Safia Naz, who was a leading figure in planning a protest in the local bodies assembly session in Peshawar, complains, “We are called to meetings in five-star hotels in order to add colour to the function. When we give suggestions or opinions no one is willing to listen to us. Even if they do, they are not willing to act upon it. On the face of it we have been empowered but in reality things have yet to change for the better.”
Even though a large number of women got elected as councillors from all over the province, the elected female representatives have already begun to doubt the government’s intentions. Some women are of the view that the government wants their visible presence in order to impress the west and obtain financial aid, which will be spent on roads and bridges rather than the upliftment of women.
Such disillusionment has led to many protests throughout the province. Women councillors of district Mansehra and the tehsil council of Ooghi expressed their resentment over their powerlessness. They also resented the fact that they are not even provided transport facilities to visit or check the areas that need attention. When the budget of their respective councils was made they were not consulted.
Lady councillors from Abbotabad also staged a walkout from the assembly hall as a sign of resentment against non-allocation of funds for the welfare of women in the approved district budget.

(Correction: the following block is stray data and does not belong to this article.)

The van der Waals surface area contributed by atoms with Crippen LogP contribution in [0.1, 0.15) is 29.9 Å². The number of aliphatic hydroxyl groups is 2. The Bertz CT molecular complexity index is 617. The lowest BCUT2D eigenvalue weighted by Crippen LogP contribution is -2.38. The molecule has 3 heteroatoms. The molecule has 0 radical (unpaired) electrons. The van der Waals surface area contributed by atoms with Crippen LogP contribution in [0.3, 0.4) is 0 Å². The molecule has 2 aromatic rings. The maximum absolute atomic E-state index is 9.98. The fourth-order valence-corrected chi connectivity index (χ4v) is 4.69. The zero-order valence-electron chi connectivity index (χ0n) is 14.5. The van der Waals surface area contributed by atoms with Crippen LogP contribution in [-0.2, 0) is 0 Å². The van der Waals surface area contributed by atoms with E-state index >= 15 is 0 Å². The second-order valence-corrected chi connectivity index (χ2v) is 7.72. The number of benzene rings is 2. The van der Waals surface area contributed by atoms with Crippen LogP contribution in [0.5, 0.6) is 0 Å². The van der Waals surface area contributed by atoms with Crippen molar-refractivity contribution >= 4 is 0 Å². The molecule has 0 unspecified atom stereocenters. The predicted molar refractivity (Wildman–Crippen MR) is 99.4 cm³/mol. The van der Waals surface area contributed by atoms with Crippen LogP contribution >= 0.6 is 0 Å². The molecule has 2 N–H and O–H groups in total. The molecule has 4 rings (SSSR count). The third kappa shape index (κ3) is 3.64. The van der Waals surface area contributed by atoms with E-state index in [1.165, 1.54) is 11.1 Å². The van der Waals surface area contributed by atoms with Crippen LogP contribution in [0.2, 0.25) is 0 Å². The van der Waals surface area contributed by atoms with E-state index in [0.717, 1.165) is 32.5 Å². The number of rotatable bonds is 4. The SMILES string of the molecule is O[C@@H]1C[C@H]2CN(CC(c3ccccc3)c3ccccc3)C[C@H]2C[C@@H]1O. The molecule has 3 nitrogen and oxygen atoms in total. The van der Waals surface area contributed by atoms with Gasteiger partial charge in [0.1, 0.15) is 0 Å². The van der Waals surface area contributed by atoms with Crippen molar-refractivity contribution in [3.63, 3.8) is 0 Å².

The protest planned by the lady councillors from Peshawar failed to materialise because some women members backed out. The rest were not allowed to speak. The moment they would start to plead their case, the rest of the members would shout, “Shame! Shame!” The female councillors were criticised for bickering with the authorities merely over salary.
“It is not a matter of salary, but the unrealistic expectations from us,” says a lady councillor. Several of them have already stopped attending the sessions. In the last session in Peshawar, only one female representative was present. The rest opted to stay home.
Pushtun women, like their counterparts throughout the country, entered the field of politics with high hopes and expectations but they have been relegated to the sidelines by their colleagues. It is important that they be made to feel that they have been the agents of change and transformation. Their opinion is more important than their mere visibility on formal occasions.
If the policy makers are indeed serious about empowering them, they will have to think of some practical steps to bring about a change from within. Women have to be part of the decision-making process too. There are effective decision-makers concealed behind the all enveloping burqas or chadors, who can emerge only if they are given a real chance.